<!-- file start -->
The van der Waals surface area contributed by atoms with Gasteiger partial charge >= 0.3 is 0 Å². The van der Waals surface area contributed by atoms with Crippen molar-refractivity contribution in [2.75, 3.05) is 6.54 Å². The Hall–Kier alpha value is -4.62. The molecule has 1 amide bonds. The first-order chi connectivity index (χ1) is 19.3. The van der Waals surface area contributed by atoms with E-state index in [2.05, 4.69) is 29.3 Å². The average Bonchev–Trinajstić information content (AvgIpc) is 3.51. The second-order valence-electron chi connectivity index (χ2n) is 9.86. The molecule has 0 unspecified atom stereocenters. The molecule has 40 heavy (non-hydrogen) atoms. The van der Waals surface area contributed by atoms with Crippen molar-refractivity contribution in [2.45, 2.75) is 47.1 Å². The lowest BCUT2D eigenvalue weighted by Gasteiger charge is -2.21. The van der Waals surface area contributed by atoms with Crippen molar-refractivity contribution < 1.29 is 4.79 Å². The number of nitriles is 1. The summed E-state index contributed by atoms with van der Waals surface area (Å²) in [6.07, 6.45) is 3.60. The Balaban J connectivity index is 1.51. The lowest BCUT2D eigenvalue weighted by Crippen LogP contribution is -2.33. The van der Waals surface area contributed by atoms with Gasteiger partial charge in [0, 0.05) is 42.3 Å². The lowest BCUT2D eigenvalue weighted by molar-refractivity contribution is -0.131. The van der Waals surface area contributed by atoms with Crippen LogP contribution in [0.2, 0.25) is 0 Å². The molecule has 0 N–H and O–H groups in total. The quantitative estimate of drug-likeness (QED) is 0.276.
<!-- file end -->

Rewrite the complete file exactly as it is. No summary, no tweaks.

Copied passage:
The van der Waals surface area contributed by atoms with Gasteiger partial charge >= 0.3 is 0 Å². The van der Waals surface area contributed by atoms with Crippen molar-refractivity contribution in [2.75, 3.05) is 6.54 Å². The Hall–Kier alpha value is -4.62. The molecule has 1 amide bonds. The first-order chi connectivity index (χ1) is 19.3. The van der Waals surface area contributed by atoms with E-state index in [2.05, 4.69) is 29.3 Å². The average Bonchev–Trinajstić information content (AvgIpc) is 3.51. The second-order valence-electron chi connectivity index (χ2n) is 9.86. The molecule has 0 unspecified atom stereocenters. The molecule has 40 heavy (non-hydrogen) atoms. The van der Waals surface area contributed by atoms with Crippen molar-refractivity contribution in [2.45, 2.75) is 47.1 Å². The lowest BCUT2D eigenvalue weighted by Gasteiger charge is -2.21. The van der Waals surface area contributed by atoms with Crippen molar-refractivity contribution < 1.29 is 4.79 Å². The number of nitriles is 1. The summed E-state index contributed by atoms with van der Waals surface area (Å²) in [6.07, 6.45) is 3.60. The Balaban J connectivity index is 1.51. The lowest BCUT2D eigenvalue weighted by Crippen LogP contribution is -2.33. The van der Waals surface area contributed by atoms with Gasteiger partial charge in [0, 0.05) is 42.3 Å². The lowest BCUT2D eigenvalue weighted by molar-refractivity contribution is -0.131. The van der Waals surface area contributed by atoms with Crippen LogP contribution in [0.2, 0.25) is 0 Å². The molecule has 0 N–H and O–H groups in total. The quantitative estimate of drug-likeness (QED) is 0.276.